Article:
Rose v. Hakim

Decision Date10 November 1971
Docket NumberCiv. A. No. 2132-68.
Citation335 F. Supp. 1221
PartiesGeorge W. ROSE, Jr., an infant, by and through his father and next friend, George W. Rose and George W. Rose, Plaintiffs, v. Arcadius H. HAKIM and Weston Bruner, Jr., et al., Defendants.
CourtU.S. District Court — District of Columbia

COPYRIGHT MATERIAL OMITTED

J. Joseph Barse, Washington, D. C., for plaintiffs.

Denver H. Graham, Washington, D. C., for Arcadius H. Hakim.

J. Harry Welch, Washington, D. C., for Associated Anesthesiologists.

John L. Laskey, Diane M. Sullivan, Washington, D. C., for Washington Hospital Center.

OPINION

WILLIAM B. JONES, District Judge.

By an amended complaint this medical malpractice action was brought by plaintiffs against Arcadius H. Hakim, an ear, nose and throat surgeon (Hakim), a number of physicians practicing medicine in partnership as anesthesiologists (Associated Anesthesiologists) and the Washington Hospital Center (Hospital). The plaintiffs are George W. Rose, Jr. (infant plaintiff) and his father George W. Rose (father plaintiff) who brought the action for and on behalf of the infant plaintiff as well as in his own behalf.

Before trial plaintiffs settled with and dismissed Hakim and Associated Anesthesiologists from the action. Plaintiffs thereafter proceeded to trial by the Court and jury of their action against Hospital. This resulted in jury verdicts in favor of the plaintiffs. Infant plaintiff was awarded $265,000.00 and father plaintiff was awarded $29,777.25.1

In their pleadings Hakim and Associated Anesthesiologists each cross-claimed against Hospital for indemnification or contribution.2 Hospital cross-claimed against Hakim and Associated Anesthesiologists. In each instance the cross-claim was for indemnification. At pretrial it was stipulated by the parties that the cross-claims would be tried by the Court without a jury. At the commencement of the trial Hospital dismissed its cross-claim against Hakim.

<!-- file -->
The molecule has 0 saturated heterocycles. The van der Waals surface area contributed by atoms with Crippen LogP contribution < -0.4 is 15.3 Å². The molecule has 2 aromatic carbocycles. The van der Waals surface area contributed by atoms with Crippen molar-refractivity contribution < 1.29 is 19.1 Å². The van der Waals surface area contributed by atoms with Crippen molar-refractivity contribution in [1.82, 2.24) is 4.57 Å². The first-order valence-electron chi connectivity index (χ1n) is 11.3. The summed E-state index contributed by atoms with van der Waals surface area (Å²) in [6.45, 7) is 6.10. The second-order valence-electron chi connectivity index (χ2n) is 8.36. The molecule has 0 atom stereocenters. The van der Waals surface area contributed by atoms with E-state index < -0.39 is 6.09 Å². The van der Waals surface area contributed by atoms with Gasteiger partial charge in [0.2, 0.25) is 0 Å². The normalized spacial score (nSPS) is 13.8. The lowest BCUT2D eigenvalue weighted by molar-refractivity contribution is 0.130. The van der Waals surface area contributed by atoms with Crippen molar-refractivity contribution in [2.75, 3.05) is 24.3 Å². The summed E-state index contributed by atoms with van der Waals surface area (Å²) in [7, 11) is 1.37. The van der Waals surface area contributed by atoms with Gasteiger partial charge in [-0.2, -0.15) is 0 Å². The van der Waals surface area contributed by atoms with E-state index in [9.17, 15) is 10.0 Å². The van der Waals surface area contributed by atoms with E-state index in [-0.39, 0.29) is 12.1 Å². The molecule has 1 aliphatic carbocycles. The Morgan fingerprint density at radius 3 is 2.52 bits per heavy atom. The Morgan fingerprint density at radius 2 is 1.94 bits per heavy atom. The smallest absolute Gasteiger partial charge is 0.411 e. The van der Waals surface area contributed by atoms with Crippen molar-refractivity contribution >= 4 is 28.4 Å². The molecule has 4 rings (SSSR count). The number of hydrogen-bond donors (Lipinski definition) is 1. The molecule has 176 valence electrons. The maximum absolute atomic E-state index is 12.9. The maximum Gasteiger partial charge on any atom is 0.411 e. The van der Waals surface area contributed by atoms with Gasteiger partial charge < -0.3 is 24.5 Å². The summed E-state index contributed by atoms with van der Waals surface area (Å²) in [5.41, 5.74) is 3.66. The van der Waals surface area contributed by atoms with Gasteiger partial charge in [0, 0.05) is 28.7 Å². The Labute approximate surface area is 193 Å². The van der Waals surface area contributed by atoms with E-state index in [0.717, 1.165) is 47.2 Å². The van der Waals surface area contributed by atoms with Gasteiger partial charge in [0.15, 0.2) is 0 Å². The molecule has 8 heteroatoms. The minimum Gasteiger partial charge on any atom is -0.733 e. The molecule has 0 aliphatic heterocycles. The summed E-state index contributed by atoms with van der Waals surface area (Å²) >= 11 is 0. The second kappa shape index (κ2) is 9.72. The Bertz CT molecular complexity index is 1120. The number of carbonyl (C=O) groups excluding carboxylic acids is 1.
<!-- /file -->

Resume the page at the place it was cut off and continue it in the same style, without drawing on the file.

The cross-claims were tried by the Court without the jury contemporaneously with the jury trial of plaintiffs' action against the Hospital. The jury was excused from the courtroom when evidence relating solely to the cross-claims was being received by the Court. At no time was the jury informed of either the amount or the fact that Hakim and Associated Anesthesiologists had settled with plaintiffs. Thus the Court has before it the evidence received out of the presence of the jury and the evidence received in the jury case.3 From that evidence the Court finds the facts to be as follows.

Hakim is a private physician and surgeon who specializes in treating conditions affecting the ear, nose and throat. The father plaintiff employed Hakim to care for the infant plaintiff whose tonsils and adenoids were infected. For the purpose of surgically removing the tonsils and adenoids and correcting an inflamed condition of the middle ear, Hakim arranged for the infant plaintiff to be admitted to the Washington Hospital Center. On February 21, 1968, infant plaintiff, then a five year old boy, was admitted to the Hospital as Hakim's private patient. Before surgery Hospital personnel performed the required tests and made the appropriate physical examination of the infant plaintiff. The tests and examination disclosed no reason for not undertaking the planned surgery.